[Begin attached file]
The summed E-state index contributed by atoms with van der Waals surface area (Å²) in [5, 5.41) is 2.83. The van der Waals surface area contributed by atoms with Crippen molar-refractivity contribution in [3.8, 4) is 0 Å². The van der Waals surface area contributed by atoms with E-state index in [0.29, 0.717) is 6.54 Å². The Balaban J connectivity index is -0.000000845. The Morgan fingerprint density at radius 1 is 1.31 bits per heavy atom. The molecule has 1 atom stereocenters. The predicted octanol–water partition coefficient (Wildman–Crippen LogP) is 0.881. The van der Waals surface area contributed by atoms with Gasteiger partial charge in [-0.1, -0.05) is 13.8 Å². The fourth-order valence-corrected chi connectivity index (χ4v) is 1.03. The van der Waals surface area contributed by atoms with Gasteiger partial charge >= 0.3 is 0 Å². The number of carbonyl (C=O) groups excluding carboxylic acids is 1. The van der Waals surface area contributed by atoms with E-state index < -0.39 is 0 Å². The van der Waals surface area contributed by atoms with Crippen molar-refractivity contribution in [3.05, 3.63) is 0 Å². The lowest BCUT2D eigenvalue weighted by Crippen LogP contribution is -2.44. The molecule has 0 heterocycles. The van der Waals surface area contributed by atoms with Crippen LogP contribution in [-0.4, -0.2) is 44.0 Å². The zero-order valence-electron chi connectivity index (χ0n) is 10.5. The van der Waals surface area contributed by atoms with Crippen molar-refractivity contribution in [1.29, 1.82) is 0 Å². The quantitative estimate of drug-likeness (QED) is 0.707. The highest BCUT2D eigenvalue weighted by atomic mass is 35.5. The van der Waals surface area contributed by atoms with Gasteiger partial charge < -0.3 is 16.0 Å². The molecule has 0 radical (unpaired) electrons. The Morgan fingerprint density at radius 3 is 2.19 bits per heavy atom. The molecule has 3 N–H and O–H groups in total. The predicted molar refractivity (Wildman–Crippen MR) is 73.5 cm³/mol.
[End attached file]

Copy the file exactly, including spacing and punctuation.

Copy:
The summed E-state index contributed by atoms with van der Waals surface area (Å²) in [5, 5.41) is 2.83. The van der Waals surface area contributed by atoms with Crippen molar-refractivity contribution in [3.8, 4) is 0 Å². The van der Waals surface area contributed by atoms with E-state index in [0.29, 0.717) is 6.54 Å². The Balaban J connectivity index is -0.000000845. The Morgan fingerprint density at radius 1 is 1.31 bits per heavy atom. The molecule has 1 atom stereocenters. The predicted octanol–water partition coefficient (Wildman–Crippen LogP) is 0.881. The van der Waals surface area contributed by atoms with Gasteiger partial charge in [-0.1, -0.05) is 13.8 Å². The fourth-order valence-corrected chi connectivity index (χ4v) is 1.03. The van der Waals surface area contributed by atoms with Gasteiger partial charge >= 0.3 is 0 Å². The number of carbonyl (C=O) groups excluding carboxylic acids is 1. The van der Waals surface area contributed by atoms with E-state index < -0.39 is 0 Å². The van der Waals surface area contributed by atoms with Crippen molar-refractivity contribution in [3.05, 3.63) is 0 Å². The lowest BCUT2D eigenvalue weighted by Crippen LogP contribution is -2.44. The molecule has 0 heterocycles. The van der Waals surface area contributed by atoms with Crippen LogP contribution in [-0.4, -0.2) is 44.0 Å². The zero-order valence-electron chi connectivity index (χ0n) is 10.5. The van der Waals surface area contributed by atoms with Crippen molar-refractivity contribution in [1.29, 1.82) is 0 Å². The quantitative estimate of drug-likeness (QED) is 0.707. The highest BCUT2D eigenvalue weighted by atomic mass is 35.5. The van der Waals surface area contributed by atoms with Gasteiger partial charge < -0.3 is 16.0 Å². The molecule has 0 radical (unpaired) electrons. The Morgan fingerprint density at radius 3 is 2.19 bits per heavy atom. The molecule has 3 N–H and O–H groups in total. The predicted molar refractivity (Wildman–Crippen MR) is 73.5 cm³/mol.